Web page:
The more credit received under the business name, the more likely other companies will grant that business credit. No one wants to be the first in line to grant a business $50,000 in credit, but if others already have, they will be more inclined. Fourth is to use the owner’s positive personal credit score in combination with a positive business credit score as leverage for obtaining hundreds of thousands of dollars in unsecured credit lines for the business. The key is to do this with lenders that don’t report the accounts to the personal credit bureaus but rather the business credit bureaus. Many banks offer business lines of credit and loans. However, finding the right type of product from these banks can be tricky. A business owner needs to make sure the loan or credit line they apply for reports only to the business bureau.

By keeping business debt separated from the personal credit report, a business owner has the ability to keep their personal credit score high. The more a business owner uses their personal credit in the business, the lower the score. Credit scores determine the ability to buy homes, rates on car insurance, and several other factors. Keeping a personal credit score above 720 is extremely helpful in the business owner’s personal and business life. The fifth stage of the business financing evolution is to look at another alternative financing the business may obtain. Leasing is one key area. Why use precious cash reserves to buy equipment or software when you can make a small monthly payment? Also, 100% of the payment on the lease is expensed.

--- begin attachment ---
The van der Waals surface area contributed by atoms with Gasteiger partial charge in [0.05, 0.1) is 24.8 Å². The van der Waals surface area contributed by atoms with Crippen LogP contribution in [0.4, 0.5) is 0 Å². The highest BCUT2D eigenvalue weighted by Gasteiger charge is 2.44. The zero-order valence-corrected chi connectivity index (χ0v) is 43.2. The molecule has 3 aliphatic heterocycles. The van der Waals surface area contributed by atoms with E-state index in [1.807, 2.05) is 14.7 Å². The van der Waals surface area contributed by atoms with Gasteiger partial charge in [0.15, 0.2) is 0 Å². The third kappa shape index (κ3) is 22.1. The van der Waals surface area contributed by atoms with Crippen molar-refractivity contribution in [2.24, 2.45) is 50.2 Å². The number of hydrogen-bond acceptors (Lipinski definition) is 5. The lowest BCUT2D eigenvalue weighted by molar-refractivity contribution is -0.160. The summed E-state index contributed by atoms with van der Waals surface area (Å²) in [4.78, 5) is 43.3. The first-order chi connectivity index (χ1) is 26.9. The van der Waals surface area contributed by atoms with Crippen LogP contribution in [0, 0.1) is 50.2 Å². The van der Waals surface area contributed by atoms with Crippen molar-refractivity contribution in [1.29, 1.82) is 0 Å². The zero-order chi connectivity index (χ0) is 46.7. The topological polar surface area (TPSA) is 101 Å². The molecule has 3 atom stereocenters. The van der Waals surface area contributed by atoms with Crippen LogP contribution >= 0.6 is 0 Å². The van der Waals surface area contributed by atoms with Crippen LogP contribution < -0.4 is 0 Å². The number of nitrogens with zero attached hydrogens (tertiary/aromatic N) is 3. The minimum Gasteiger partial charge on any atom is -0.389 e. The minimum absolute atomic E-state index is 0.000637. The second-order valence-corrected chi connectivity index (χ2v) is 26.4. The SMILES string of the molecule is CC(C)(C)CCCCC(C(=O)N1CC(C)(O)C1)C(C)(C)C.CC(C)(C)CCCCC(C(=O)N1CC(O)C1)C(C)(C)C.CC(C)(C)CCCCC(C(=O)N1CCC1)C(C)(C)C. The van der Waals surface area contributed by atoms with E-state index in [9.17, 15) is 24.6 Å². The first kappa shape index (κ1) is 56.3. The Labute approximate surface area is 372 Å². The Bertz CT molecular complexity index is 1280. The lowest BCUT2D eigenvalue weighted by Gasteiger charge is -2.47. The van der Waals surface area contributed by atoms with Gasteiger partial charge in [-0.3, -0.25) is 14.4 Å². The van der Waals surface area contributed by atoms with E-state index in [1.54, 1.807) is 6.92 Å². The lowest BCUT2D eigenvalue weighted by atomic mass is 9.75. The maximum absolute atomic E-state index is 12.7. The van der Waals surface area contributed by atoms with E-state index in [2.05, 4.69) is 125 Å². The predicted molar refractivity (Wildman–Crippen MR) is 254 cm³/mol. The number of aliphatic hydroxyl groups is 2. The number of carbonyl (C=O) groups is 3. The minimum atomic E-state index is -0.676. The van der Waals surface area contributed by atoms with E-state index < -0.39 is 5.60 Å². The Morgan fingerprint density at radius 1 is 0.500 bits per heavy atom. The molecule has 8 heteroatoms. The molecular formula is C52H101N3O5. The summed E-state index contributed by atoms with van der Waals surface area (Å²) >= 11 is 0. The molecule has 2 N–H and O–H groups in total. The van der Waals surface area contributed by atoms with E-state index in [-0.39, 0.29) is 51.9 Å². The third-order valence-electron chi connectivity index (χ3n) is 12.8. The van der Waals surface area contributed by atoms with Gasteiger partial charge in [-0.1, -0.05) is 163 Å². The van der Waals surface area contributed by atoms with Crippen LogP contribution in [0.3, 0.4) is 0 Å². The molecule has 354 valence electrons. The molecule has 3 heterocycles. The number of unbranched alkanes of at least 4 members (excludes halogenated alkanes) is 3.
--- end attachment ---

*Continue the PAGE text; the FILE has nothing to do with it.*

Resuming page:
The final stage deals with investors. The majority of investors don’t want to look at companies unless they have already progressed through the business evolution stages outlined above. Keep in mind that an investor is not just investing in a business. They are investing in the business owner as well. If the business owner has tapped every available resource for credit and cash personally and never taken the time to establish business credit, financing, or lease arrangements, an investor will toss that company’s proposal in the garbage quickly.